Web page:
Sunday, September 11, 2011

Lest We Forget

On the morning of September 11, 2001, I was in the eighth grade at William Paca Middle School. I recall some of my teacher's names, which subjects they taught, and which period I took said subject in. For example, first period was Social Studies, Mr Skipp taught English second period, Mr. Governali taught Spanish, and Mr. Murray taught Science. What I don't remember is if it was the third or fourth period, what the subject was, and who was teaching the class, the moment I first heard.

Towards the end of the period, the instructor informed the class about the plane that flew into one of the Twin Towers. About the "fires" as he put it at the Pentagon in Washington, and the second plane that crashed into the other Tower in New York City admist the chaos. Clearly, it brought the rest of the school day to a crawl as information started to mount, even calling off all after-school activities, including the study period. I don't remember exactly when I heard about the towers falling, or even if I didn't learn about it until I got home.

What is clear is just how much of an impact that day had, and yet life still went on. Broadway shows went dark and the NFL actually cancelled their games in light of the tragedy. Still, school was on the next day, and we all worked at pressing forward despite the distress that we as a nation felt.

Less than a month prior to the attacks, I actually paid a visit to the World Trade Center. I went into Manhattan with my parents, and we took the 1/3 and the A/C/E lines Downtown. None of us knew that we'd be among the last people to ever see New York City from the Observation Deck. The view was lovely and quite a marvel, and I feel like I took it for granted.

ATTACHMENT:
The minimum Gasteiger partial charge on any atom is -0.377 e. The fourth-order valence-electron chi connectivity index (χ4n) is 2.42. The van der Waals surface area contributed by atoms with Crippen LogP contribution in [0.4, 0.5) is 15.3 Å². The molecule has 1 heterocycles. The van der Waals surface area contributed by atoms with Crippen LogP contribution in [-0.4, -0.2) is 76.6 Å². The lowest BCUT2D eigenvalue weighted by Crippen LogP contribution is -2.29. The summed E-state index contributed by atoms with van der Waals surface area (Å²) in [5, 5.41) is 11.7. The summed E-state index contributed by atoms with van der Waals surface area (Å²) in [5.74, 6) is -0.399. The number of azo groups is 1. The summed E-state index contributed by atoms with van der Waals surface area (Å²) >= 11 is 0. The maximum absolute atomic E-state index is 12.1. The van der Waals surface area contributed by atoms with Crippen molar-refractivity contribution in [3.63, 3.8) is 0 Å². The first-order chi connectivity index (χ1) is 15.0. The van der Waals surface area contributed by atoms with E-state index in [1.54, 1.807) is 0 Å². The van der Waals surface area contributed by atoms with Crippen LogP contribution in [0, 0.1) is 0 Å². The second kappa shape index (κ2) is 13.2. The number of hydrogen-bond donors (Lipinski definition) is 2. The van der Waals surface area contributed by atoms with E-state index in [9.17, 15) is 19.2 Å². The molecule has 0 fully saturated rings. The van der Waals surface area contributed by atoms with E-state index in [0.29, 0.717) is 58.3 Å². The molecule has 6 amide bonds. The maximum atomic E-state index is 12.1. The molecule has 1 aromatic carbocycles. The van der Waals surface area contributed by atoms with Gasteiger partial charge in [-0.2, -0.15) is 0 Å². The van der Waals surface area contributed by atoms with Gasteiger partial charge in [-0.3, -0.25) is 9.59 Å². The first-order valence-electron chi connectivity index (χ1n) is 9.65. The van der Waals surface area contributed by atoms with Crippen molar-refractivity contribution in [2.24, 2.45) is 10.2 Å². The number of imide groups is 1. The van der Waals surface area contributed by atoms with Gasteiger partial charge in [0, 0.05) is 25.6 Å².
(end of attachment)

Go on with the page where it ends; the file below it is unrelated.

Suddenly, the simple nuances of the Sbarro restaurant in the concession stand, the long lines on the ground level giving way to the crowds on the top floor, and the souviners from that day seemed more valuable than they initally were. I still have the T-shirt my mother bought that day, and I value it as much as the genuine Floyd baseball jersey I bought at homecoming three years ago and my "Class of 2006" shirt. The mug my mother bought herself still lies at the top shelf of the pantry, right next to similarly one-of-a-kind mugs such as one commemorating the 1987 electrification of the Ronkonkoma LIRR line. Even that penny I distrorted with the crank-driven dispenser seemed all the more special.

What's even more interesting is that we initally made a mistake whilst visiting the Towers. Niether I nor my parents were aware of where the Observation Deck was, and we went to the top of the North Tower at first. It was there that we found the restaurant, Windows on the World, and had to turn back around. Under other circumstances, I would have no reason to recall such an error. Now, I can proudly say that I've been to both of the Twin Towers in my lifetime.

Today is ten years to the date of this tragedy. My sister is married to a firefighter, and my father works for a New York State Senator who served in Iraq. They are obliged to help commemorate the events of the day and comfort those who were directly impacted through loss. For myself and the rest of my family, today was a Sunday. I already went to mass last night, and my mother and older brother went to the 8:00 AM service. The second reading to last night's service was about forgiveness, truly a suitable and very Christian message to help with the reflection and rememberance. The Giants game started at 4:00 PM and my mother went shopping at Kohl's.

Life goes on, as it did back then and as we pause today to contemplate the day. Although I may spend the day with a Cougar Town DVD set and consider watching a comedy later, I will never forget the all the loss and the grief bestowed upon us. My appreciation for our armed forces and the people who risk their lives to save others never loses value and I know its never in vain.

On this day I am proud to call myself an American, as well as a New Yorker.

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